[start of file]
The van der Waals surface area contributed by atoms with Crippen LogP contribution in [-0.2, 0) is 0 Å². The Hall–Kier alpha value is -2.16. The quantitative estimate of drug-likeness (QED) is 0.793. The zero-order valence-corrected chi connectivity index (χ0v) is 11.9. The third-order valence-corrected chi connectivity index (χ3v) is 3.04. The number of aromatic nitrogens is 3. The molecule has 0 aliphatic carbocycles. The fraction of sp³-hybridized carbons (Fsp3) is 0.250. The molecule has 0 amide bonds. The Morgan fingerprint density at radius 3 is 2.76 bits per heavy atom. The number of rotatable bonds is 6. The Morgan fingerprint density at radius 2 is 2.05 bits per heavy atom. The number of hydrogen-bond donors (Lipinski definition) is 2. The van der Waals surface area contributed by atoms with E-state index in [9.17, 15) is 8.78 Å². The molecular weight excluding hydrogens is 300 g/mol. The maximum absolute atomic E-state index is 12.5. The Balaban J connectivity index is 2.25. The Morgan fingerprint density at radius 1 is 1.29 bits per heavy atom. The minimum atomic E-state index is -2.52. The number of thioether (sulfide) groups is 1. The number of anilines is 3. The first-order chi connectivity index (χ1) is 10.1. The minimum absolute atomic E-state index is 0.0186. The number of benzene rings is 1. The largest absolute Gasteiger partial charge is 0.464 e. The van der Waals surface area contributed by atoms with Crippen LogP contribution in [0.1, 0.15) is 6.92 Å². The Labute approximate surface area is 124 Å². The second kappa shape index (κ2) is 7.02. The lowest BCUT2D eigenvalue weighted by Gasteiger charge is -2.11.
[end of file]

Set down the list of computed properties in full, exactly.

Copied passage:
The van der Waals surface area contributed by atoms with Crippen LogP contribution in [-0.2, 0) is 0 Å². The Hall–Kier alpha value is -2.16. The quantitative estimate of drug-likeness (QED) is 0.793. The zero-order valence-corrected chi connectivity index (χ0v) is 11.9. The third-order valence-corrected chi connectivity index (χ3v) is 3.04. The number of aromatic nitrogens is 3. The molecule has 0 aliphatic carbocycles. The fraction of sp³-hybridized carbons (Fsp3) is 0.250. The molecule has 0 amide bonds. The Morgan fingerprint density at radius 3 is 2.76 bits per heavy atom. The number of rotatable bonds is 6. The Morgan fingerprint density at radius 2 is 2.05 bits per heavy atom. The number of hydrogen-bond donors (Lipinski definition) is 2. The van der Waals surface area contributed by atoms with E-state index in [9.17, 15) is 8.78 Å². The molecular weight excluding hydrogens is 300 g/mol. The maximum absolute atomic E-state index is 12.5. The Balaban J connectivity index is 2.25. The Morgan fingerprint density at radius 1 is 1.29 bits per heavy atom. The minimum atomic E-state index is -2.52. The number of thioether (sulfide) groups is 1. The number of anilines is 3. The first-order chi connectivity index (χ1) is 10.1. The minimum absolute atomic E-state index is 0.0186. The number of benzene rings is 1. The largest absolute Gasteiger partial charge is 0.464 e. The van der Waals surface area contributed by atoms with Crippen LogP contribution in [0.1, 0.15) is 6.92 Å². The Labute approximate surface area is 124 Å². The second kappa shape index (κ2) is 7.02. The lowest BCUT2D eigenvalue weighted by Gasteiger charge is -2.11.